UCSB Science Line
Sponge Spicules Nerve Cells Galaxy Abalone Shell Nickel Succinate X-ray Lens Lupine
UCSB Science Line
How it Works
Ask a Question
Search Topics
Our Scientists
Science Links
Contact Information
If you were going in a car at the speed of light and threw something out the window would that object be going the speed of light plus the speed of the object? What would happen? We are assuming a car could go the speed of light which we know it can't because it has mass. Anyway--can you help us?
Question Date: 2009-09-21
Answer 1:

What you're asking is basically the essence of relativity: if you are sitting in a car that is going ALMOST the speed of light, then as far as you're concerned, you aren't moving, and if you throw a rock out of the car, then from your prospective, the rock will be moving exactly as fast as if you had been standing on the ground when you threw it instead.

Somebody standing on the ground would see the rock moving at almost the speed of light as well, although just a little bit farther than your car. To calculate exactly how fast, do the following:

Let v (lower-case) be the velocity of the car, u the velocity of the rock from the prospective of somebody in the car, and V (upper-case) the velocity of the rock as seen by somebody outside of the car.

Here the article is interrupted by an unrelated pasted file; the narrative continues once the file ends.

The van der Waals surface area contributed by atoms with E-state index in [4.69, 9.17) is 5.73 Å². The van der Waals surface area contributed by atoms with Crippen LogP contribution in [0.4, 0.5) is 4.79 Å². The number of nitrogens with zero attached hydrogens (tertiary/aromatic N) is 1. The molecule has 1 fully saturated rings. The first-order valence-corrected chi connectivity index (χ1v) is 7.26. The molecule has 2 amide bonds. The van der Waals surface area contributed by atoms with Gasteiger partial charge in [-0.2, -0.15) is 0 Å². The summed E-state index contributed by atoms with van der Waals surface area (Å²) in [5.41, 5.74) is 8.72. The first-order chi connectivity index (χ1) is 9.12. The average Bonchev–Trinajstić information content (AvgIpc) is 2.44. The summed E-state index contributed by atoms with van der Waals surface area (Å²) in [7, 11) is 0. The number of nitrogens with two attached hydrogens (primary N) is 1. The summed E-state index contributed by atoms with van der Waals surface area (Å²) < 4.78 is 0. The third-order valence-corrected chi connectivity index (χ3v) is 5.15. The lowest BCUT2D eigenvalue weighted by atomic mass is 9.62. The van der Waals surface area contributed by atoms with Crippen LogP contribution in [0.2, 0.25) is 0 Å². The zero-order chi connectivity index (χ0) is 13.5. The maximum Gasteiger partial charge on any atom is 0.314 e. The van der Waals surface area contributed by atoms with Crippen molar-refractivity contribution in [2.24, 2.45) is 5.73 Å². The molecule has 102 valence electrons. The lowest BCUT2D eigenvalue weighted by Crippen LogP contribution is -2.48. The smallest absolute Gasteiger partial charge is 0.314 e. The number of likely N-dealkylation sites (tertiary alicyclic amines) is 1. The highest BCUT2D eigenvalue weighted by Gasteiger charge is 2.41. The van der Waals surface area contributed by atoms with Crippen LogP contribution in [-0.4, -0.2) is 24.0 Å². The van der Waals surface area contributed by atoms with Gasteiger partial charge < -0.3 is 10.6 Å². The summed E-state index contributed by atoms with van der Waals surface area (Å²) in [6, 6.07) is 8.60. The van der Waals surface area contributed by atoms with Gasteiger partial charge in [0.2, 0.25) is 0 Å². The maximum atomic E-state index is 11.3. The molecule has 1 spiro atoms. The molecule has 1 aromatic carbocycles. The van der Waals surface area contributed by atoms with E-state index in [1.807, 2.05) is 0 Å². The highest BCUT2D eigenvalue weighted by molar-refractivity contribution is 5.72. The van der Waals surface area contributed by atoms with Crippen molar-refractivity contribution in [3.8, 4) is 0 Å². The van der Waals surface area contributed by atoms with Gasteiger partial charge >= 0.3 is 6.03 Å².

The rock has momentum p which is equal to the following formula:
p = m * ((v / (1 - (v2 / c2))(1/2)) + (u / (1 - (u2 / c2))(1/2)))
m = mass of the rock (which you don't need to know, because it drops out of the next step)c = speed of light.* is a multiplication sign (instead of x because x is often a variable).
p = m * (V / (1 - (V2 / c2))(1/2))

Substitute the top expression for p, then do the algebra and solve for V. Then you can plug in your u and v and calculate V.

Note: it's easier if you express u and v in proportion to the speed of light, for example u = 0.9c if u is 90% the speed of light (0.9c = 270,000 kilometers per second). This will make the numbers a LOT easier to keep track of.

Also note: this illustrates WHY you can't go the speed of light - you would wind up dividing by zero.

Answer 2:

Einstein answered that question.Nothing can go faster than the speed of light. That makes things complex and confusing, such as: what do you see happening to the car and the 'something' if you're inside the car vs standing by the 'road' the car is driving on? Funny things happen to time, too, such as: what happened first?, from the viewpoints of different observers at different places going different [very fast] speeds.

Click Here to return to the search form.

University of California, Santa Barbara Materials Research Laboratory National Science Foundation
This program is co-sponsored by the National Science Foundation and UCSB School-University Partnerships
Copyright © 2020 The Regents of the University of California,
All Rights Reserved.
UCSB Terms of Use